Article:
I would like to share some thoughts on the widow’s offering at the temple in Mark 12:41–44. (I confess that I am no expert in Mark’s Gospel—in fact, far from it. So, Markan scholars, please forgive me for any embarrassing error of judgment.)

I used to be a pastor in a big inner-city church (with more than 1,000 members). One day, a widow—whose husband had died about a year before—told me that she had listened to a motivational preacher at another church. That speaker inspired her so much that she gave a large sum of money to the ministry.

I could guess what the message of the motivational sermon was, for it was very popular at the time. The message was probably something like this: you reap what you sow; and whether you are rich or poor, the best way to get God’s blessing is to sow your money into the church and then you will reap God’s blessing.

The widow at my church was not poor, but was certainly vulnerable given the limited resource she had. She was, one might argue, exploited because of her vulnerability. (That was unlikely to be the intention of the preacher though.) As you will see, her story has somewhat shaped my understanding of the widow’s offering in Mark.

The Jerusalem temple and Melbourne

The setting of the widow’s offering is the Jerusalem temple. Like other well-known temples in the ancient world, it was the religious, social, and economic centre in the region. And like other major cities, Jerusalem, as an urban centre, would have been a melting pot of people, with a minority wealthy ruling class and a majority poor population, as well as some foreigners of non-Jewish ethnic origins.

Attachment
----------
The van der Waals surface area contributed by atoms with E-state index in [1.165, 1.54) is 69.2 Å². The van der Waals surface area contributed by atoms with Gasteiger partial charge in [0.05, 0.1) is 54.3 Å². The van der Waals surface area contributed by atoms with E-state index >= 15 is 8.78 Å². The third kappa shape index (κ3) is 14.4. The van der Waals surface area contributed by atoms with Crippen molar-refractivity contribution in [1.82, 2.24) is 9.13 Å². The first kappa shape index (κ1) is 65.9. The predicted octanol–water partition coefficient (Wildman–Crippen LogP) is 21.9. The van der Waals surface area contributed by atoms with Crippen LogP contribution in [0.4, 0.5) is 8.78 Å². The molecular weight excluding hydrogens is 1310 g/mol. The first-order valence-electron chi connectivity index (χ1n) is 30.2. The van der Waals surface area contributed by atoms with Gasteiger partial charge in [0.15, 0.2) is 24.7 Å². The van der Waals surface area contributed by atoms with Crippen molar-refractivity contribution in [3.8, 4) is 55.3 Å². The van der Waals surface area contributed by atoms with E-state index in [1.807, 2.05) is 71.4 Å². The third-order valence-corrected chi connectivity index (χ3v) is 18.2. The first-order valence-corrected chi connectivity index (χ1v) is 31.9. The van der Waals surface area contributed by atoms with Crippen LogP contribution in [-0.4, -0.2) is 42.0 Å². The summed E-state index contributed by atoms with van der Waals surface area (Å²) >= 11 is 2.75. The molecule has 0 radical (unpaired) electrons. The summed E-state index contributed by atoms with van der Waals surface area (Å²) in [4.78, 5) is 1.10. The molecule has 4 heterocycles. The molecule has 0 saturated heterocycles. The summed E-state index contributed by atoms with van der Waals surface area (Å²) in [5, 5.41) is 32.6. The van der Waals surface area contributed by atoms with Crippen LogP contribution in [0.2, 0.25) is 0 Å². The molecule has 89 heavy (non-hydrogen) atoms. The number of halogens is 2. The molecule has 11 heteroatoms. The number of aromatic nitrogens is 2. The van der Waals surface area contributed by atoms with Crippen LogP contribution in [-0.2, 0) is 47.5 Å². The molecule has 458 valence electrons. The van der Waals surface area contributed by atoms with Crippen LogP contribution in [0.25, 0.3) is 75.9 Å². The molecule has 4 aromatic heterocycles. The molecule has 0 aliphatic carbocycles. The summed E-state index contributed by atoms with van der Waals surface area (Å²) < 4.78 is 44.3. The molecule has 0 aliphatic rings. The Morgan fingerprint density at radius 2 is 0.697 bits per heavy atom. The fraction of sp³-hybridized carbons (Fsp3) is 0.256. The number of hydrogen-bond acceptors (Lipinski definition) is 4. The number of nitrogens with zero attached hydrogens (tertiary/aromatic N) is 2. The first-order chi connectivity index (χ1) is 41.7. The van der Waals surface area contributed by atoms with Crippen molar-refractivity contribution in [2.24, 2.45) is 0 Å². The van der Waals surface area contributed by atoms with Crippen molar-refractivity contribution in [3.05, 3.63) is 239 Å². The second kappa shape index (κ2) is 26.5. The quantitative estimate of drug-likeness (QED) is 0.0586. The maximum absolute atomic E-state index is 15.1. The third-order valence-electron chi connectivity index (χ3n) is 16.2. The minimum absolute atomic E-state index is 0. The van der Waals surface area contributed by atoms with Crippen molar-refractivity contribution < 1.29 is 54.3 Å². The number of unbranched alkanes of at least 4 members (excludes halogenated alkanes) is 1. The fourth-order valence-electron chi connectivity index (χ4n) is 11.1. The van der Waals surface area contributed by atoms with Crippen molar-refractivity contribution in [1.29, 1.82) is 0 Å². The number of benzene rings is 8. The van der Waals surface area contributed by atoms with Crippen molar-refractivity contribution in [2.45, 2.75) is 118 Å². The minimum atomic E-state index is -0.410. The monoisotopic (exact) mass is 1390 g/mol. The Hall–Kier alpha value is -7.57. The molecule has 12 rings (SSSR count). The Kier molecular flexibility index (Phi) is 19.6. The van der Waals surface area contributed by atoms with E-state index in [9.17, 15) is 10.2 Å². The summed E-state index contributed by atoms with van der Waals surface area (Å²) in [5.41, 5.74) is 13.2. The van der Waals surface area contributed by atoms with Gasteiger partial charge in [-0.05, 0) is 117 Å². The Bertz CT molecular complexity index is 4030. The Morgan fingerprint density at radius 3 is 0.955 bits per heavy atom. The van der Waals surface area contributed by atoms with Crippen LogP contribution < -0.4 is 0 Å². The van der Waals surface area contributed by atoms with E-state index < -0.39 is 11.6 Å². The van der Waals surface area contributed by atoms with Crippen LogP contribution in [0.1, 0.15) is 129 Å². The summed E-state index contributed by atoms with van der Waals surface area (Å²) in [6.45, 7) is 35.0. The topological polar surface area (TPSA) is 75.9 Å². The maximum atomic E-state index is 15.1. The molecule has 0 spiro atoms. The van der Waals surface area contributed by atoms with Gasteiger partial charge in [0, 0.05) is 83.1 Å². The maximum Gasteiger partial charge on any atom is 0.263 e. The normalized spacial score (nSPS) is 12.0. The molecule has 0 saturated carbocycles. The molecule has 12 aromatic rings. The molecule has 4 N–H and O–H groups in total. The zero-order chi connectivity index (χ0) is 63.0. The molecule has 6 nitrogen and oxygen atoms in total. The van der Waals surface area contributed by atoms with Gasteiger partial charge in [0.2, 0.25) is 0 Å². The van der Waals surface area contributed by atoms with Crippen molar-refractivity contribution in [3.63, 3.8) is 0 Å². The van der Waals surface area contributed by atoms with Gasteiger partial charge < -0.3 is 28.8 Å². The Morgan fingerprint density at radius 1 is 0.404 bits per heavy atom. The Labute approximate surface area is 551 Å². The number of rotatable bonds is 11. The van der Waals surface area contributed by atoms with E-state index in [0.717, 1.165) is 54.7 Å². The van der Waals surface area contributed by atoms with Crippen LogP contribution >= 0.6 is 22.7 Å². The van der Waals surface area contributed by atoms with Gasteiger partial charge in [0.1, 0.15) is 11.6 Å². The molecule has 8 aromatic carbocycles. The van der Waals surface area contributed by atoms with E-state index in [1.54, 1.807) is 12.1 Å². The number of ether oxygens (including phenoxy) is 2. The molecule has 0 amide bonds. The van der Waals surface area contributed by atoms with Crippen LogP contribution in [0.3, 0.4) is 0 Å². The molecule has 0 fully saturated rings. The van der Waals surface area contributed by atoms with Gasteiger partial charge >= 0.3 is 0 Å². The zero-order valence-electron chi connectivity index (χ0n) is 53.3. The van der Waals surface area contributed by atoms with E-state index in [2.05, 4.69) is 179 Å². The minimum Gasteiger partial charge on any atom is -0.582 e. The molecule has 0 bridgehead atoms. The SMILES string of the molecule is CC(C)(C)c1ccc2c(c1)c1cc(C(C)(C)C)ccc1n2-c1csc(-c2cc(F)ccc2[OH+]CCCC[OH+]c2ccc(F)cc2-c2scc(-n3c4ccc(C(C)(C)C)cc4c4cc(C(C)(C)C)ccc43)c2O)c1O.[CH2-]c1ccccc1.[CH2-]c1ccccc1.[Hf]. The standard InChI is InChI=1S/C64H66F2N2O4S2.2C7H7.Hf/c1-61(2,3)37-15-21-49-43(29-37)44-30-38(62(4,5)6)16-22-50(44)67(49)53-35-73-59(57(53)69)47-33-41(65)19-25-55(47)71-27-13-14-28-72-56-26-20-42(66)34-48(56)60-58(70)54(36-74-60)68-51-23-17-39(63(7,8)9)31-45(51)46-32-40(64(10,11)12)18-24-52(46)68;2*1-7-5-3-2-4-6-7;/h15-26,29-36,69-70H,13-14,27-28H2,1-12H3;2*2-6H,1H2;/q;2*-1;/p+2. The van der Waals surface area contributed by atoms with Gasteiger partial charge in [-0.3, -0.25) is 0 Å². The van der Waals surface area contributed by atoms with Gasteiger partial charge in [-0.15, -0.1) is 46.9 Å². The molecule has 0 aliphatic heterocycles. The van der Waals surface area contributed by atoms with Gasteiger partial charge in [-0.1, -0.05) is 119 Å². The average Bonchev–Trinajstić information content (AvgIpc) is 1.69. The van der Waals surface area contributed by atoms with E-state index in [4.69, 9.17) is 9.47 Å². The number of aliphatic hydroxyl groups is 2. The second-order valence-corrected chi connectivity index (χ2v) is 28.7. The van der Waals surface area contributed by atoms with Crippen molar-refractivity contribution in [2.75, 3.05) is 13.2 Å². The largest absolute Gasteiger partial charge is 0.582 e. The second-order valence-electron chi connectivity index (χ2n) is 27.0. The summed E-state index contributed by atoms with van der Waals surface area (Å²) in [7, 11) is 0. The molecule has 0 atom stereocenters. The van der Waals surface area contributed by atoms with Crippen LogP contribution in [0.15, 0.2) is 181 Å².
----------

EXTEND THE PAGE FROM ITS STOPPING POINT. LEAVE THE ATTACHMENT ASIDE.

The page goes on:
The CBD (Central Business District) of Melbourne and the inner-city suburbs bear similar features. We have the State Parliament House, small and large churches, including St Patrick’s, St Paul’s, and City On a Hill (which is a big church that meets at Hoytes Cinemas in the CBD). Then we have one Hindu temple, quite a few Buddhist temples, and several mosques. In addition, Melbourne is a very multicultural society.

Most major banks and businesses can be found in the city. It is not true that the majority of the population is poor. But we do see sharp contrasts between the rich and the poor. Low-wage cleaners, middle-class professionals, and super-high-income executives work in the same buildings. There are expensive apartments and houses, but there are also many homeless people. Among the poor are those living with mental illness, many of them have suffered from family violence. Then there are asylum seekers, who are often very poor. Some of them suffer from mental illness because of the trauma they have experienced.

Power dynamics in the systems

Some have suggested, rightly, that the temple system and its leaders in Jerusalem were the ones responsible for the poverty and marginalisation in the city. The duty-bearers—the chief priests, the scribes, and the elders (that is, those in positions of power)—failed to act justly and provide for the poor. The presence of a poor widow was a vivid picture of the failure of the temple system to care for the most vulnerable in the society.

Likewise, behind the wealth and poverty in Melbourne are social, economic, political, and religious systems that fail to care for the poor and the disadvantaged. And our duty-bearers—and we, who have the right to vote in our democratic system—need to be held accountable. Saying that the asylum seekers came to Australia illegally is a violation of their humanity as image-bearers of God. A culture of neglect of domestic violence—both inside and outside the church—is unacceptable.